The Royal Palm Beach Education Advisory Board received an update on activities at village schools Monday, Dec. 9. While the meeting touched on a number of Royal Palm Beach schools, the specific focus was on H.L. Johnson Elementary School.
H.L. Johnson’s VPK students opened the meeting with a musical performance, followed by a demonstration from the school’s cheerleading team. Once the students were done, Principal Jennifer Makowski began her presentation.
According to Makowski, the school has had a stellar 2019, maintaining the A rating it received the previous year. It has also achieved the Golden School Award, meaning it has met the Florida Department of Education’s high standard of having at least 80 percent of the school’s staff trained in school volunteerism, a designated volunteer coordinator and a total number of volunteer service hours equal to or exceeding twice the number of students enrolled.
H.L. Johnson has also received recognition as a Five Star School by the FDOE, a Green School of Excellence and an Everglades Champion School.
The students have already completed a number of volunteer opportunities this school year, such as a pajama drive in which the school collected more than 130 pairs of pajamas, Assistant Principal Danielle Agudelo said. They also collected 3,100 cans and food items for the local food drive, performed a campus and beach cleanup, and participated in the Relay for Life.
H.L. Johnson also participated in the Loggerhead Marinelife Center’s “Unwrap the Waves” initiative, in which students save their candy wrappers and send them to the center, which then recycles and converts them to school supplies.
Following its sea turtle “adoption,” the school continues to partner with the Loggerhead Marinelife Center by helping to sponsor the turtle’s care. “We have a turtle this year — Bailey — and the students really enjoy making sure to save those candy wrappers,” Agudelo said.
Along with community service activities, students have been given a plethora of enrichment opportunities. “Our teachers have really stepped out above and beyond to have field trips for the students,” Agudelo said.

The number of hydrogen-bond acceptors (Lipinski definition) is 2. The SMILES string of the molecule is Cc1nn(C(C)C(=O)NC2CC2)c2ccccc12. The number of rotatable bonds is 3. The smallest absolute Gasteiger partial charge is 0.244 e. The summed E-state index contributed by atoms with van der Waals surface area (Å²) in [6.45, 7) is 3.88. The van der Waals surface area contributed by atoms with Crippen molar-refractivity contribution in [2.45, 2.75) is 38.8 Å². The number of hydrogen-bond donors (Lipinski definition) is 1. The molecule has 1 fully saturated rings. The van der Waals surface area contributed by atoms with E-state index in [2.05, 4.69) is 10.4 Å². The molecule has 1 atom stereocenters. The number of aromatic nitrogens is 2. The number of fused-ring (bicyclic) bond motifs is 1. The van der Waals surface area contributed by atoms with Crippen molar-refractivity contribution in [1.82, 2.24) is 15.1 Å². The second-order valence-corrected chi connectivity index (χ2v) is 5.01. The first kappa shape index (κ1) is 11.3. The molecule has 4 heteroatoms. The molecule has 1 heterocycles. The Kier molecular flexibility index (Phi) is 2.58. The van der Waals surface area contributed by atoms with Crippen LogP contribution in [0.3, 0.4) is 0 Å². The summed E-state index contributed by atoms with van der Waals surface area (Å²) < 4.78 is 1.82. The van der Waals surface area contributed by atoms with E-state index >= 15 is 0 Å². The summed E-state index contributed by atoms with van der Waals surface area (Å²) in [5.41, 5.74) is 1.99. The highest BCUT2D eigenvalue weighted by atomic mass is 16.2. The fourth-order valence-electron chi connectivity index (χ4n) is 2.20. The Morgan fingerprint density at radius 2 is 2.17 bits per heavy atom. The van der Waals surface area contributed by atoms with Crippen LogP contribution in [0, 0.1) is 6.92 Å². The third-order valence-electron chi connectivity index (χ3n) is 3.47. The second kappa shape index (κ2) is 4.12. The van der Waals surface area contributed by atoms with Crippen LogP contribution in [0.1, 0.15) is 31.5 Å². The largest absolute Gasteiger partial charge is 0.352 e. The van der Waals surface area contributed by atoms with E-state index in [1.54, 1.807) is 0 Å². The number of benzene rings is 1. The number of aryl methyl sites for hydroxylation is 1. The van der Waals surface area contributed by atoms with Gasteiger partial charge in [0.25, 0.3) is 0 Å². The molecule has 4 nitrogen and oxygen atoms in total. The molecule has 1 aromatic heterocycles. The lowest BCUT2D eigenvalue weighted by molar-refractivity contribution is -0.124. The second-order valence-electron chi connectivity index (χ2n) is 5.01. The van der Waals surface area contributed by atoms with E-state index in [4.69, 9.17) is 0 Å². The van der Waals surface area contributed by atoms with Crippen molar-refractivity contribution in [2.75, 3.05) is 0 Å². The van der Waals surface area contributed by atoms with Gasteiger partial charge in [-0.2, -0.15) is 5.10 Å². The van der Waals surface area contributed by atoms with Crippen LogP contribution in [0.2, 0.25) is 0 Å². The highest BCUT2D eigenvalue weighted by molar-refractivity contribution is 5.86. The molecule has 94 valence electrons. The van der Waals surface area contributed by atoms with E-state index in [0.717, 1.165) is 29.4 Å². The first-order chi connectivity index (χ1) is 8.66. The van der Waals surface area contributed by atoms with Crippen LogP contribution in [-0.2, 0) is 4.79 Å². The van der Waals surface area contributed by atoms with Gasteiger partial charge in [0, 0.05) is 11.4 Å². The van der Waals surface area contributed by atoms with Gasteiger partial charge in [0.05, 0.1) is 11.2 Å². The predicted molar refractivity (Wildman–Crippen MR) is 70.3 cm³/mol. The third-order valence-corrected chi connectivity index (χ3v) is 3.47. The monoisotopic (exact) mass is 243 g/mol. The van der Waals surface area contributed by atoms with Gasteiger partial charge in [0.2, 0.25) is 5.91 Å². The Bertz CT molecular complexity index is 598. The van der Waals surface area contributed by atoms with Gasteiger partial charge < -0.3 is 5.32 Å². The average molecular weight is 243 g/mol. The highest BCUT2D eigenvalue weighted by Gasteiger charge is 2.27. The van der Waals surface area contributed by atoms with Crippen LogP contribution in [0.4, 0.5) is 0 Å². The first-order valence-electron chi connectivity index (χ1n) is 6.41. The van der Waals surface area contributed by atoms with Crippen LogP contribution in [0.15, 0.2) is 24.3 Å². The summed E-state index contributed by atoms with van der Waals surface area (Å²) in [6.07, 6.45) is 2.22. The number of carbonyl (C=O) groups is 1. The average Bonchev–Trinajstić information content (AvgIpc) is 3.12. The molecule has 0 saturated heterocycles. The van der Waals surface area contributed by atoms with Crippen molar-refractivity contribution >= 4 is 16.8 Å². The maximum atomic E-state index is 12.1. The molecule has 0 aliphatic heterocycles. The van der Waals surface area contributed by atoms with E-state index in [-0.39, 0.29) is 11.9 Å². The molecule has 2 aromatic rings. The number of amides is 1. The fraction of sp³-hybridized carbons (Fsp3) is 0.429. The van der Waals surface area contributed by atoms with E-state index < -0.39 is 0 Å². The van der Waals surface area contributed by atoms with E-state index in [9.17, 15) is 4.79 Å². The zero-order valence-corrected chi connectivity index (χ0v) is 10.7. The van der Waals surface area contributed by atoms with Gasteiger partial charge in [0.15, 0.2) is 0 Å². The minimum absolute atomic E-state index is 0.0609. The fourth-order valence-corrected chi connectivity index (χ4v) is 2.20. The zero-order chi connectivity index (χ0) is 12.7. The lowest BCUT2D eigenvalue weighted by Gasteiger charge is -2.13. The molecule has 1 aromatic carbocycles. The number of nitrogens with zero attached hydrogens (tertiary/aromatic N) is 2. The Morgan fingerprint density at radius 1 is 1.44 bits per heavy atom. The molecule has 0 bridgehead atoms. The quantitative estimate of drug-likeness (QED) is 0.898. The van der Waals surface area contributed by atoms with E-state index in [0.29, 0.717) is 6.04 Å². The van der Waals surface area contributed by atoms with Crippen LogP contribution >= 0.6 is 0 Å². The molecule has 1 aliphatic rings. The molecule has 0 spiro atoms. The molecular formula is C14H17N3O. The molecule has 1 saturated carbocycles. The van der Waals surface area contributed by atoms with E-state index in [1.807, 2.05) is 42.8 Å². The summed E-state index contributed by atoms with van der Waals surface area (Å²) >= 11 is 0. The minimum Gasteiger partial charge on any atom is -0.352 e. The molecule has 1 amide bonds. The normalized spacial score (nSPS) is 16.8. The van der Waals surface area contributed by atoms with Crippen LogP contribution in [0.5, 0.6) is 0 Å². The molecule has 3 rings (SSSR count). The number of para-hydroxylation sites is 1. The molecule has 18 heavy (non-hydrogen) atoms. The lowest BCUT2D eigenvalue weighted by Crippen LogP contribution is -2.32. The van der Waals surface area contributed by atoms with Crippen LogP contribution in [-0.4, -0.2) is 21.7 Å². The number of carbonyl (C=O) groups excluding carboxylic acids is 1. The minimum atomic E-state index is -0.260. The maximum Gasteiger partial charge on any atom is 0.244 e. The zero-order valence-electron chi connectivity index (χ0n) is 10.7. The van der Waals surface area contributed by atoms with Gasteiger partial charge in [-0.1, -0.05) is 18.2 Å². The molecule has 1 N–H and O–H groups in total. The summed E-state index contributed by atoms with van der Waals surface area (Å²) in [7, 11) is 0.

Some of the field trips available to the students include a trip to the Flagler Museum, MacArthur State Park, St. Augustine, the Kennedy Space Center and the Little Red Schoolhouse. The schoolhouse is particularly fun for the students as they dress up in 19th century garb. H.L. Johnson students also have the opportunity to compete in the Special Olympics.
“We have our fabulous PTO that has put in more than 5,000 hours,” Agudelo said. “None of it would be possible without us all working together.”
According to Makowski, H.L. Johnson is a cluster site for students who have emotional, behavioral and intellectual disabilities, as well as being a hub for gifted students.
“We still do serve gifted students,” Makowski said. “We have about seven schools that still feed into us for gifted.”
The school has also opened up a second VPK unit, bringing in a total of 38 little Jaguars.
“At H.L. Johnson, we try not to only look at just the academics for the students, but we try to look at all of the components that students need to be successful.” Makowski said. “A lot of the enrichment activities we do are the [things] the kids really find fun and exciting, and they want to come to school, and they want to learn.”
In addition to community events and enrichment opportunities, H.L. Johnson has recently begun Morning Meetings. Every morning, the students and teachers meet together to socialize, get to know each other and understand each other better.
“It’s touching on a great component with the kids every morning where they’re having that opportunity to build relationships with each other and with their teachers,” Makowski said.
Education Advisory Board Vice Chair Julie Highsmith has two children attending H.L. Johnson and voiced their love for the Morning Meetings.
“They both talk about it almost every day, what their teacher said to them. It makes them closer to their teacher,” Highsmith said. “It’s an amazing thing that they’re doing.”
Though H.L. Johnson was the main focus of the meeting, there were also updates on Royal Palm Beach High School, Crestwood Middle School, Royal Palm Beach Elementary School and Cypress Trails Elementary School.
While the night’s presenters did not hesitate to point to the competency and success of local schools, Highsmith still considers there to be a significant stigma against Royal Palm Beach schools. “We’re very serious about our education,” she said. “We want people who live in Royal Palm Beach to go to Royal Palm Beach schools.”
On that topic, Makowski noted that 48 students at H.L. Johnson are under controlled open enrollment, meaning that they are students outside of the H.L. Johnson’s boundaries choosing to attend the elementary school for its programming.
Educating the community on the good that’s actually taking place in Royal Palm Beach schools is key to breaking the stigma, Highsmith said.
“There are many rumors going around, but a lot of it is inaccurate information,” she said. “So here, accurate information is being presented by the principals on what’s happening at the schools.”